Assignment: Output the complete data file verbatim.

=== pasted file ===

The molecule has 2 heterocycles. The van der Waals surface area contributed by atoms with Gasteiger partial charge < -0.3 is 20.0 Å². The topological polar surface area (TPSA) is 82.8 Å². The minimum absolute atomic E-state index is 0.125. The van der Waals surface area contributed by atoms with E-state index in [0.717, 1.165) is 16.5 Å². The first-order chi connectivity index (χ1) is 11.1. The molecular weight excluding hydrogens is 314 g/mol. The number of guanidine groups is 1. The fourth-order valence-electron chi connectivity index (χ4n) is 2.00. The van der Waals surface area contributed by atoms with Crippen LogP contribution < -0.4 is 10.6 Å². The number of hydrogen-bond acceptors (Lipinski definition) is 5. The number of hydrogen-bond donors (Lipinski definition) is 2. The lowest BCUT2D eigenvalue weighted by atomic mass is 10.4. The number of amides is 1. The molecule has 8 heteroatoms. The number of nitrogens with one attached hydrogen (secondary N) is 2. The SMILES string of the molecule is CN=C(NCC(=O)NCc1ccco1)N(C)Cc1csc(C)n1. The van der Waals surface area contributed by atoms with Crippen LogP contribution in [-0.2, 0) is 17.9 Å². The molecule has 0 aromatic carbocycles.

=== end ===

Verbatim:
The molecule has 2 heterocycles. The van der Waals surface area contributed by atoms with Gasteiger partial charge < -0.3 is 20.0 Å². The topological polar surface area (TPSA) is 82.8 Å². The minimum absolute atomic E-state index is 0.125. The van der Waals surface area contributed by atoms with E-state index in [0.717, 1.165) is 16.5 Å². The first-order chi connectivity index (χ1) is 11.1. The molecular weight excluding hydrogens is 314 g/mol. The number of guanidine groups is 1. The fourth-order valence-electron chi connectivity index (χ4n) is 2.00. The van der Waals surface area contributed by atoms with Crippen LogP contribution < -0.4 is 10.6 Å². The number of hydrogen-bond acceptors (Lipinski definition) is 5. The number of hydrogen-bond donors (Lipinski definition) is 2. The lowest BCUT2D eigenvalue weighted by atomic mass is 10.4. The number of amides is 1. The molecule has 8 heteroatoms. The number of nitrogens with one attached hydrogen (secondary N) is 2. The SMILES string of the molecule is CN=C(NCC(=O)NCc1ccco1)N(C)Cc1csc(C)n1. The van der Waals surface area contributed by atoms with Crippen LogP contribution in [-0.2, 0) is 17.9 Å². The molecule has 0 aromatic carbocycles.